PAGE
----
Just under the wire before American makes award flights more expensive on Tuesday, I managed to get enough miles into Erik’s and my American accounts to book nine out of the 10 one-way flight segments we need to get our family of five to Sydney, Australia, and back. What’s more, my mom got enough miles in her account to book her out roundtrip, on the same flight as ours.
I need to come up with some sort of miles dance to do all over the house at moments like this. Because the fist pump I did didn’t quite express the excitement.
We’re now waiting for the 50,000 bonus miles from my CitiBusiness® / AAdvantage® Platinum Select® card to hit my account, so we can book the return trip for our youngest kid. Either that or he gets to immigrate to Australia! That solution was proposed by his sisters.
Our plan pretty much worked as I originally laid out, except for a little last-minute confused juggling that I’ll explain below. At the end of last week, my mom’s 50,000 bonus miles from the AAdvantage Platinum card I’d had her sign up for hit her account, so, combining them with the 30,000 miles she’d already had in her account (which actually had just expired, but getting all those bonus miles in the nick of time reinstated them), I booked her round trip. On the same day, I had put on hold five tickets on the same inbound and outbound flights, to make sure that there were enough frequent flyer tickets in economy for all of us. There were. So after booking mom’s RT, I booked all of our outbound flights, using 187,500 miles from my account.
My plan, after that, had been to book two of our inbound flights from Erik’s account, which had 105,000 miles in it, and then, as soon as enough miles landed in my account, book the third inbound flight. The fourth and fifth, I knew, would have to wait until after American’s miles devaluation, so we’d have to pay an extra 2,500 miles per ticket on those.
Purchasing those five outbound flights had left me with only a few miles in my account. However, both Erik and I had some points in our Starwood (Sheraton rewards) accounts. I had been planning to take advantage of this really nice feature that Starwood offers — letting you transfer points to other household members for free — to move a few thousand points from Erik’s account to my own, then move them all to my AA account. Once combined, I’d have more than 20,000 points in my Starwood account, which is wonderful, because every time you transfer 20,000 from Starwood to American Airlines, they give you a 5,000 mile bonus. But that would still leave me about 7,000 short of buying that third return ticket from my account. I was considering paying to transfer that many miles from Erik’s AA account to mine, which would cost me $95. But then I looked at Erik’s AA account again and realized that if he only had a few more miles there, we could buy three tickets from that one instead of just two.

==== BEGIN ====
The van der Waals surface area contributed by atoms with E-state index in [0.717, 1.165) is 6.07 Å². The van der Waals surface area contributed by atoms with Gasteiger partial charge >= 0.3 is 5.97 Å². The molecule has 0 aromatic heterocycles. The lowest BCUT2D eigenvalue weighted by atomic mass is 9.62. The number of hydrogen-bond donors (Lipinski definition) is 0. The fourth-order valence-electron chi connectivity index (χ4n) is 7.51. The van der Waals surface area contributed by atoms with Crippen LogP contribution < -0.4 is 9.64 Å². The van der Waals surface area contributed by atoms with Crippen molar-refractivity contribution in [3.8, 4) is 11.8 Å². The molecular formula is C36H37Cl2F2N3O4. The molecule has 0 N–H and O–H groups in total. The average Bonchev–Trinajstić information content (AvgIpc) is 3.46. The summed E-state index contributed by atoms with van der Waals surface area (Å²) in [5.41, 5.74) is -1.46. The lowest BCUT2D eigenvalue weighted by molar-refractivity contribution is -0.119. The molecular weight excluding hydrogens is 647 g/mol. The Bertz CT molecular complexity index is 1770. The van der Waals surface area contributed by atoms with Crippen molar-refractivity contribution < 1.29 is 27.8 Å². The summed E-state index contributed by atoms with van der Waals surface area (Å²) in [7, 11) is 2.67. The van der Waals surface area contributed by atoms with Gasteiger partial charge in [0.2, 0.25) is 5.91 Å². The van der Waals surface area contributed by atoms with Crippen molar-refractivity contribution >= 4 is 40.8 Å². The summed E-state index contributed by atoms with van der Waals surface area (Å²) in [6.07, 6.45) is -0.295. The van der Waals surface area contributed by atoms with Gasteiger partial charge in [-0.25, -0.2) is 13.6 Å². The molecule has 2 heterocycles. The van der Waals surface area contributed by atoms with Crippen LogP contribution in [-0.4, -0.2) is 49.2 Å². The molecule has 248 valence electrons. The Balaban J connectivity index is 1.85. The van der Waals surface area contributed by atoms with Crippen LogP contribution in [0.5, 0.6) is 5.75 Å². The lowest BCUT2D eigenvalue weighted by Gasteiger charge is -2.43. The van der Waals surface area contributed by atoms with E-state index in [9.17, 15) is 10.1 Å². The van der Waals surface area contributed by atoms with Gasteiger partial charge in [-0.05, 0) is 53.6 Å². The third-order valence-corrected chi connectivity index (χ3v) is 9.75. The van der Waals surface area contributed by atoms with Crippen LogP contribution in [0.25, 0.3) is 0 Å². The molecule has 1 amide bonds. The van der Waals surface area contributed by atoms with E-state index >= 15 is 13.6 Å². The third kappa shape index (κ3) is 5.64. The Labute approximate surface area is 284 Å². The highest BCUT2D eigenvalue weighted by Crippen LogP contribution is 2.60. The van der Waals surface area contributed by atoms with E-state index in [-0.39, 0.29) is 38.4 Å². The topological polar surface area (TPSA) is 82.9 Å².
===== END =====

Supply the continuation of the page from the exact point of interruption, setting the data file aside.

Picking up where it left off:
There was a quick way to get a few more miles into Erik’s AA account: He could transfer his Starwood points over, which would take just a few days and probably be done before the AA awards chart change. Unfortunately, I had already initiated a transfer of Erik’s Starwood points to my Starwood account the day before. When I logged onto his account, I could see that the points were still there, but the transfer was in the works.
So on Friday, I called up Starwood cusotmer service and asked if I could stop the transfer I’d already requested, so I could transfer Erik’s miles to his own AA account instead. The woman told me this was an unusual request, but after putting me on hold for awhile she figured out how to do it. Then I immediately set up a transfer to Erik’s AA account instead. Yesterday, those miles had already arrived in his AA account, giving him more than the 112,500 miles I needed to book return tickets for Erik, Nutmeg and Pebbles. So I booked ’em!!
Meanwhile, another great thing happened: I noticed that American gave my mom, Erik and me all 3,750 miles for each 37,500-mile ticket we’d booked. I’d forgotten this, but American gives Citi AADvantage cardholders a 10% redemption bonus on award flights, up to 10,000 miles per year. Erik and I both maxed out that bonus and received 10,000 miles each.
So after that bonus, I had 12,000 miles in my account. But then, the 30,000 miles came through from my Starwood account, giving me enough to book my own return ticket.
We still have to wait about a week to book Toth’s return ticket, but we’ll keep a seat on hold until that time to make sure that the rest of the award seats on that flight don’t get snapped up.
I can’t believe we are almost completely done with my goal of getting five rountrip tickets to Australia for free! Well, almost free: So far we had to pay $474 in taxes for the seats (about $105 per rountrip ticket). But compared to the $1,405 Qantas is charging for each roundtrip ticket on this flight right now ($7,000 for our whole family), it’s pretty close to free!